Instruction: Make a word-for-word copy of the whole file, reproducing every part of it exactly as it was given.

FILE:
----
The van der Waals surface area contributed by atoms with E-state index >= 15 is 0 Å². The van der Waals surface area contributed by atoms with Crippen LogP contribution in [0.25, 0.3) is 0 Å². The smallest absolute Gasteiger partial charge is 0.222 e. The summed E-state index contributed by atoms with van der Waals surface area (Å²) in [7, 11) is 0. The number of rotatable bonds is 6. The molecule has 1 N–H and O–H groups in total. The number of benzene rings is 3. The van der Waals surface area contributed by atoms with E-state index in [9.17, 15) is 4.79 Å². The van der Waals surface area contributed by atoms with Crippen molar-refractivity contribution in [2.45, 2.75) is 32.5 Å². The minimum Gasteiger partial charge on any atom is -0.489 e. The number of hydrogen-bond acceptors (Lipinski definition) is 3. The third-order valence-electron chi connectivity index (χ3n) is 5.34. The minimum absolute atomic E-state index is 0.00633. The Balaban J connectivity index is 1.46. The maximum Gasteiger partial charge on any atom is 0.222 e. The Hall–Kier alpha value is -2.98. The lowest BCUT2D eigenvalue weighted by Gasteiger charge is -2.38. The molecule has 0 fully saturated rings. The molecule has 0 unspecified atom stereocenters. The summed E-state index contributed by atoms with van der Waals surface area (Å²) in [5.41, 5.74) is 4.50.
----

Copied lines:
The van der Waals surface area contributed by atoms with E-state index >= 15 is 0 Å². The van der Waals surface area contributed by atoms with Crippen LogP contribution in [0.25, 0.3) is 0 Å². The smallest absolute Gasteiger partial charge is 0.222 e. The summed E-state index contributed by atoms with van der Waals surface area (Å²) in [7, 11) is 0. The number of rotatable bonds is 6. The molecule has 1 N–H and O–H groups in total. The number of benzene rings is 3. The van der Waals surface area contributed by atoms with E-state index in [9.17, 15) is 4.79 Å². The van der Waals surface area contributed by atoms with Crippen molar-refractivity contribution in [2.45, 2.75) is 32.5 Å². The minimum Gasteiger partial charge on any atom is -0.489 e. The number of hydrogen-bond acceptors (Lipinski definition) is 3. The third-order valence-electron chi connectivity index (χ3n) is 5.34. The minimum absolute atomic E-state index is 0.00633. The Balaban J connectivity index is 1.46. The maximum Gasteiger partial charge on any atom is 0.222 e. The Hall–Kier alpha value is -2.98. The lowest BCUT2D eigenvalue weighted by Gasteiger charge is -2.38. The molecule has 0 fully saturated rings. The molecule has 0 unspecified atom stereocenters. The summed E-state index contributed by atoms with van der Waals surface area (Å²) in [5.41, 5.74) is 4.50.